Lutheran and Catholic

My sister (raised WELS Lutheran) married a Catholic man over ten years ago. She has continued as a WELS member, and he as a Catholic. They have gone back and forth attending Lutheran and Catholic churches over the years, but haven't officially joined one (they have moved several times). They just recently had their third child - the first was baptized Lutheran, the second was baptized Catholic, and the third is going to be baptized Catholic. Is it better for one of them to convert and raise their family under one denomination? Or, do they remain separate?

Your questions about faith are very important, and your concern for family members is commendable.   I can address your questions, and you can then determine what your concern for family leads you to do.

For starters, we want to understand what happens when churches baptize.  A Trinitarian baptism brings a person into the Holy Christian Church.  That says much more than someone was “baptized Catholic” or “baptized Lutheran.”  Baptism brings a person into the Christian Church.

But churches do more than baptize; they teach.  And at some point, baptized individuals are given the opportunity to profess the teachings of the church that has taught them.  Confirmation, for example, is a time when individuals profess that the teachings they have learned from their instruction in the Lutheran Church are the teachings of the Bible and are correct.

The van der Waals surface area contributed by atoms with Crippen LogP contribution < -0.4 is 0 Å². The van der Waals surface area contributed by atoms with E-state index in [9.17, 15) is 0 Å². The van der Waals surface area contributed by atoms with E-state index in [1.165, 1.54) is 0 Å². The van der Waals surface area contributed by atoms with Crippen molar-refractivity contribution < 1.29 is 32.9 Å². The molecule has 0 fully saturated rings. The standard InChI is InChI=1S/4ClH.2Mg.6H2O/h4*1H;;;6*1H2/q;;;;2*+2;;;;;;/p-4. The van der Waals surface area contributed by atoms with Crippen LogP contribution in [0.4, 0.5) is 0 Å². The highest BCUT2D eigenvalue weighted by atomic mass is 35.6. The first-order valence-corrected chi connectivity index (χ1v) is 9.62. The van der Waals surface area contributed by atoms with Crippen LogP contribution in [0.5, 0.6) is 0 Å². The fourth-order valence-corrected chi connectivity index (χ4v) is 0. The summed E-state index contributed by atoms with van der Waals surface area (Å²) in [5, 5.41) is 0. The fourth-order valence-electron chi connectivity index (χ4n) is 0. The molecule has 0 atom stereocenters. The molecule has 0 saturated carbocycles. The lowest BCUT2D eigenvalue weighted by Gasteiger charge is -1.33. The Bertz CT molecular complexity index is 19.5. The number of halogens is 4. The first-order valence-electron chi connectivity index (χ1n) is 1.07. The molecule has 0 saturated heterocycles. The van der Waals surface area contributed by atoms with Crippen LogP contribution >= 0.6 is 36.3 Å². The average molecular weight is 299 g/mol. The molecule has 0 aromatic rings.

Obviously, the teachings of churches differ.  In your question you are referencing the teachings of the Roman Catholic Church and the Lutheran Church.  A key is understanding that the differences between the churches are teachings—doctrines—and not “philosophies.”  A major difference of doctrine is the way of salvation.  Is salvation God’s gift, offered freely through his Son Jesus Christ, and received in faith?  Or, is salvation a combination of faith and works?  Those questions paint a picture of the huge contrast between Lutheran teaching and Roman Catholic teaching.

If a husband and wife hold to these different beliefs, a great unity in marriage is missing.  “Mixed” marriages like that might “work well,” as you indicated, but how so?  Often, they “work well” in that husband and wife are loving toward each, they raise obedient, respectful children and outwardly they have a happy home life.

But marriages like that do not “work well” when it comes to spouses trying to worship and commune together, and providing unified spiritual direction to their children.  What “works” much better is when husband and wife have a common faith and a common membership.

I do not know what your sister and her husband have done to examine the teachings of their churches.  They would benefit greatly from a study and discussion of what each church teaches about the Bible.  There are several books from our publishing house that could assist them in that study.  Keep in mind also that our churches regularly offer no-obligation Bible Information Classes, where people can receive an overview of the Bible’s teachings and answers to their questions.